However, all jokes and surplus whisky aside, the main intent should always be what keeps us the healthiest. Although, it seems that is up for debate, as this article points out. Many doctors have pointed to the antioxidant properties in red wine as offering a health benefit, but this article goes a step beyond, pointing out that a study found increased mortality rates in teetotalers, higher than both heavy and moderate drinkers. What does it mean? Does this signal a paradigm shift? Has the table turned? I’ll consider that over my two fingers of genever.
The Congenial Hour strives to push the discourse in and around drinking culture. While drinks can be had at many different environments, this liquid transaction usually occurs across a bar, with one individual joining another individual to exchange libations for sufficient coin of the realm — seems pretty simple. Oh, but that’s why they play the game.
There are many aspects and layers of nuance to this transaction, but the point person — the bartender — holds all the cards. Everyone and everything is at his bidding; regular patrons, first-time visitors, cocktails, beer, wine, and all else. Nothing moves without his say-so.
What are some things that affect the “movement”? Ah ha, now we’re talking! That is the crux of discussion for this article: all the idiosyncrasies of the bartender and how you should seek to navigate them, in order to remain on his good side and ensure that your liquid transaction remains fluid. Hopefully, the different topics on this blog have prepared you: issues of what to drink, how to drink, and the environment in which you drink. These aren’t always issues that get down to the specifics of how often an establishment should slice garnishes, how digital pourers are operated, and what the sales volume was for the beverage alcohol industry last year.
A holistic cognizance of what you choose to get poured in your glass, etiquette for the ones serving you and others you come in contact with, and an awareness of the quality of operations of the establishments you choose to frequent lies at the heart of my discussions. I doubt if any of the 13 issues in the article will have you surprised or stumped; you probably knew them already!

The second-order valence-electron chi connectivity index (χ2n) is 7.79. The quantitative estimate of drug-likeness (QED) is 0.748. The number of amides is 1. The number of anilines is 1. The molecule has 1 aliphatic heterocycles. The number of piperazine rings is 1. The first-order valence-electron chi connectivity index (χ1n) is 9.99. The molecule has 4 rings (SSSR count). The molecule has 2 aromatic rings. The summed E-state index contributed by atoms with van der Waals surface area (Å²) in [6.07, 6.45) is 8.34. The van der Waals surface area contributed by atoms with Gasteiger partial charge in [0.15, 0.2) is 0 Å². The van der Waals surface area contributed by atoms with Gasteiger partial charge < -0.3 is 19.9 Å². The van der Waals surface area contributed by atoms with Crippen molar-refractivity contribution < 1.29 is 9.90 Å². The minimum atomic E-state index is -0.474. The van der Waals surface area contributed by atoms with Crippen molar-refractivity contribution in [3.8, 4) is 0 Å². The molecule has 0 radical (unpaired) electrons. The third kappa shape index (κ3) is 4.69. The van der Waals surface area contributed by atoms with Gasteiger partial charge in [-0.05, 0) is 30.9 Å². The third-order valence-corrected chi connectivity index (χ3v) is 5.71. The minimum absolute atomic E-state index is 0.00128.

This post should be titled, “Confessions of a Pack Rat.” Since this isn’t a “personal” blog, I plead the fizziff.
But I digress. What should you do with those empty wine and spirits bottles you have laying around. What if you have more than one or two, maybe 15? I previously showed this way of dealing with them. But here’s another that is more useful than just taking up space. *cough, my trunk, cough* Especially if you have bottles that are tinted different colors, like Bombay Sapphire or Skyy or Tanqueray Ten. I can imagine the wonderful tones they’d bring to a space. Now all we need are self-replenishing bottles. I wait with baited breath and empty glass.
Shoes and cocktails. A necessary combination. Appear without shoes — and possibly a matching shirt — and you get no service. Out of luck. Monsooned in the middle of nowhere.
And who would want to miss out on such service as the bartender in this video — serving up a wonderfully flexible cocktail type — the cobbler. The cobbler, like the highball, comes in many forms and is not limited to one spirit. It may come in different types of glassware, and you may also find some containing fruit and/or a wine-based spirit. But, two defining characteristics lie at the heart of this cocktail: sugar and crushed ice. Nothing like knowing you have a long path ahead of you with a couple scoops of sugar and ice that’s as easy on the eyes as….well, I’m sure you know who you’re thinking of.
I’ve come to enjoy the cobbler myself, even before I knew its name. The flexibility of fresh fruit you can add, molding the crushed or fine ice over the top of the glass — it really makes for an enjoyable cocktailing experience. You just sit back, kick your feet up, and look at your shoes in front of you. The shoes that you spent good money on, that you take TSA-type levels of security to prevent anyone or anything from getting on, that you whisper a couple sweet nothings to before returning them to your hanging shoe rack with cedar inserts, or right after you place the aluminum shoe trees that your father gave you into each one. You look at the sole — getting a bit worn, maybe from the time you spent running to the train before your job interview. And, egads — a scuff near the heel! No worries…all it takes is a trip down to see your favorite cobbler. Not the one with rye whiskey, brandy, muddled white peaches, and demerara sugar, but the one that knows exactly what your shoes need and how to get them there. Although, he’s kind of like the guy that serves you your favorite cobbler — always hospitable, offering just the right service at the right time, and gets you back on your feet in no time. Cheers, gents.
A few spirit-influenced songs for your listening pleasure. Liquor is sometimes a casual mention in rap songs, and these songs hold true to that technique.